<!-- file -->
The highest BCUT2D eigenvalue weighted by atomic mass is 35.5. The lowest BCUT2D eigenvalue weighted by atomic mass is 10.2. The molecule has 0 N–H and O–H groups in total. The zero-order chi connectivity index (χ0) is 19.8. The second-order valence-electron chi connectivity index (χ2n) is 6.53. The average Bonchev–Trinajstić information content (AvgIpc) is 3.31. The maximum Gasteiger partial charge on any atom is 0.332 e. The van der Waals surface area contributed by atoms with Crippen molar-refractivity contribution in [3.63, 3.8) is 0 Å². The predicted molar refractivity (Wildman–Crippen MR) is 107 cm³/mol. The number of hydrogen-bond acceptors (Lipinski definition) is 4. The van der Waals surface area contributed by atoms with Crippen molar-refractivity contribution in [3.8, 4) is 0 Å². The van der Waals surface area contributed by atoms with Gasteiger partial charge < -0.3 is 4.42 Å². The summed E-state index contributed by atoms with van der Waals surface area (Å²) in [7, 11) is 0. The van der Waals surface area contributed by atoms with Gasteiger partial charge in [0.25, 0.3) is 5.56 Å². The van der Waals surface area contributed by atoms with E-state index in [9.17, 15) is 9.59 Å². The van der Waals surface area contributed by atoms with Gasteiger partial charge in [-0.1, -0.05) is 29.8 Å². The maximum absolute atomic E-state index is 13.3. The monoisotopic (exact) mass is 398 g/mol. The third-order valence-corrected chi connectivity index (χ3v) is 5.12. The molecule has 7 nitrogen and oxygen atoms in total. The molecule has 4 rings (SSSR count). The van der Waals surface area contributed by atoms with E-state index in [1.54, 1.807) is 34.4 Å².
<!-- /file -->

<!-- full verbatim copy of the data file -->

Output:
The highest BCUT2D eigenvalue weighted by atomic mass is 35.5. The lowest BCUT2D eigenvalue weighted by atomic mass is 10.2. The molecule has 0 N–H and O–H groups in total. The zero-order chi connectivity index (χ0) is 19.8. The second-order valence-electron chi connectivity index (χ2n) is 6.53. The average Bonchev–Trinajstić information content (AvgIpc) is 3.31. The maximum Gasteiger partial charge on any atom is 0.332 e. The van der Waals surface area contributed by atoms with Crippen molar-refractivity contribution in [3.63, 3.8) is 0 Å². The predicted molar refractivity (Wildman–Crippen MR) is 107 cm³/mol. The number of hydrogen-bond acceptors (Lipinski definition) is 4. The van der Waals surface area contributed by atoms with Crippen molar-refractivity contribution in [3.8, 4) is 0 Å². The van der Waals surface area contributed by atoms with Gasteiger partial charge < -0.3 is 4.42 Å². The summed E-state index contributed by atoms with van der Waals surface area (Å²) in [7, 11) is 0. The van der Waals surface area contributed by atoms with Gasteiger partial charge in [0.25, 0.3) is 5.56 Å². The van der Waals surface area contributed by atoms with E-state index in [9.17, 15) is 9.59 Å². The van der Waals surface area contributed by atoms with Gasteiger partial charge in [-0.1, -0.05) is 29.8 Å². The maximum absolute atomic E-state index is 13.3. The monoisotopic (exact) mass is 398 g/mol. The third-order valence-corrected chi connectivity index (χ3v) is 5.12. The molecule has 7 nitrogen and oxygen atoms in total. The molecule has 4 rings (SSSR count). The van der Waals surface area contributed by atoms with E-state index in [1.54, 1.807) is 34.4 Å².